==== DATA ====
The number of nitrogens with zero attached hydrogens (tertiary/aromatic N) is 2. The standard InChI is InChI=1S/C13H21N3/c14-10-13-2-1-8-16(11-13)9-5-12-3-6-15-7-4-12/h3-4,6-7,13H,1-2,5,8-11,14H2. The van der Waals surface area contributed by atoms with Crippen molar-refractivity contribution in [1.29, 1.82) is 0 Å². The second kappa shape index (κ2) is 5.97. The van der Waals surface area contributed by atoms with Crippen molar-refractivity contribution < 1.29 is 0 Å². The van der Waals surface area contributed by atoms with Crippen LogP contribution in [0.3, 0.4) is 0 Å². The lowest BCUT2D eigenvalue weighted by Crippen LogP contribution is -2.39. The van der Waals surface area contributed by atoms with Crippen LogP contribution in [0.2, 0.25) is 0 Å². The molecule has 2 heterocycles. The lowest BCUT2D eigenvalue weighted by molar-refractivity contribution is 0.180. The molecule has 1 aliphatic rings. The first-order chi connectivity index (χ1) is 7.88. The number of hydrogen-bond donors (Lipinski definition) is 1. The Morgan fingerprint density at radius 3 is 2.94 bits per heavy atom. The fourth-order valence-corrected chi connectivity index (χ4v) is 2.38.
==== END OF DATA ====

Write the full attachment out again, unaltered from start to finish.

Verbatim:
The number of nitrogens with zero attached hydrogens (tertiary/aromatic N) is 2. The standard InChI is InChI=1S/C13H21N3/c14-10-13-2-1-8-16(11-13)9-5-12-3-6-15-7-4-12/h3-4,6-7,13H,1-2,5,8-11,14H2. The van der Waals surface area contributed by atoms with Crippen molar-refractivity contribution in [1.29, 1.82) is 0 Å². The second kappa shape index (κ2) is 5.97. The van der Waals surface area contributed by atoms with Crippen molar-refractivity contribution < 1.29 is 0 Å². The van der Waals surface area contributed by atoms with Crippen LogP contribution in [0.3, 0.4) is 0 Å². The lowest BCUT2D eigenvalue weighted by Crippen LogP contribution is -2.39. The van der Waals surface area contributed by atoms with Crippen LogP contribution in [0.2, 0.25) is 0 Å². The molecule has 2 heterocycles. The lowest BCUT2D eigenvalue weighted by molar-refractivity contribution is 0.180. The molecule has 1 aliphatic rings. The first-order chi connectivity index (χ1) is 7.88. The number of hydrogen-bond donors (Lipinski definition) is 1. The Morgan fingerprint density at radius 3 is 2.94 bits per heavy atom. The fourth-order valence-corrected chi connectivity index (χ4v) is 2.38.